Features of the iTunes alternative:

    Things it can do:

  • Play mp3, aac, mov
  • Create ‘smart’ playlists – based on multiple attributes of a file
  • Create delete files from the library from playlists – ‘smart’ or otherwise
  • Read and write files and their attributes on the iPod 1
  • Applescriptable
  • Special bonus points for being either: open source or having a price tag on it.
    Things it can’t:

  • Play streaming audio
  • Rip or burn CDs
  • Sell music, movies, TV shows, or games
  • Download and manage podcasts

1. including the Nike+iPod workout data, though a separate app would be better.

Saturday, 7 July 2007

Goal: 5k, Actual: 5k, Time: 30:32

Pretty hard run. Thankfully, the dust was gone. Unfortunately, it was replaced by 96F heat.

iTunes isn’t remembering my account info – so none of the workout data is being sent to the Nike site. Definitely not the seamless integration advertised. Maybe I’ll look into this after I cool down.

Update: Not sure what I just did – aside from plugging in the Nano one more time – but the sync now seems to be working.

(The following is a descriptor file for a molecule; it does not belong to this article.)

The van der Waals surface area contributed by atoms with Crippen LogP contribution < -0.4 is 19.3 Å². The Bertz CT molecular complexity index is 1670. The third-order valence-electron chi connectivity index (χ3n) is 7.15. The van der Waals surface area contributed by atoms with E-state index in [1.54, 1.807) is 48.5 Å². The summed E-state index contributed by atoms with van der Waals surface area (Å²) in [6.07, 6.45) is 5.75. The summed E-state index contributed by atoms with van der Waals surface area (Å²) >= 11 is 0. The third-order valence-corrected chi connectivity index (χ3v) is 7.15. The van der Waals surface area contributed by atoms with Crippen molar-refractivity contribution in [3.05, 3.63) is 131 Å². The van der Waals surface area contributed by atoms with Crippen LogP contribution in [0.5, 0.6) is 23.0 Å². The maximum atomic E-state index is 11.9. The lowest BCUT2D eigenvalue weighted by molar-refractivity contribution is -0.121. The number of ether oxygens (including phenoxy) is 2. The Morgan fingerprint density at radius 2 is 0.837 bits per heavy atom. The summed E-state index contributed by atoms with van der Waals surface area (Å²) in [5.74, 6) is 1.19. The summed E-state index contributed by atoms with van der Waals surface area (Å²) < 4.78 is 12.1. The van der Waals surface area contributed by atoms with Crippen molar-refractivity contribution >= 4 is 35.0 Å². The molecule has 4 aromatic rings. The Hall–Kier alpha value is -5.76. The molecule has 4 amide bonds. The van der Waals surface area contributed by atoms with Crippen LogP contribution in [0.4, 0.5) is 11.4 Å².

Thursday, 5 July 2007

Goal: 5k, Actual: 4.5k, Time: 25:02,

A pretty good run. I’m still doing intervals to build up endurance (run a song, walk a song, repeat until you’re home.). I could feel a good rhythm underneath a thicker-than-I’d-like surface layer of dust. That underlying feeling kept me going.

I’m using the Nike+iPod kit to track my distance and time. Like Audiobooks and Podcasts before it, the Nike+iPod tab in iTunes proves how limiting iTunes must be for Apple. While the iPod shows me my last (as of this writing) 12 workouts, iTunes only shows me the roll up and none of the detail. Presumably, I need to follow the link to for that info, but, considering the volume of information iTunes is managing for me now it seems silly that I can’t see this workout info the same way as my music or movie libraries.

Sunday, 17 June 2007

Save for Later Because

I think albums of music and podcasts are very similar and I see both them very different from radio. Unlike Dave, I don’t want my podcasts automatically deleted, I would like the ‘Save’ or ‘Delete’ option just as I do on Tivo.

The iPod/iTunes assumes everything is precious (it’s not), automatically deleting assumes nothing is valuable (it is). Both assume a scarcity. Either a scarcity of storage space or a scarcity of access. 10 minutes from now, we’ll have neither. Any podcast I’ve downloaded over the past 3 year is more than likely in 1 of 2 places: my iTunes library or the Internet. Somewhere.

The scarcity we need to solve is context – a way to gesture why I saved something and kept it close.

Saturday, 31 March 2007

Follow My iTunes via Twitter

Thanks to Doug Adams’ script, Current Track to Twitter v1.5, if you follow me via Twitter you’ll get continual updates on what I’m listening to.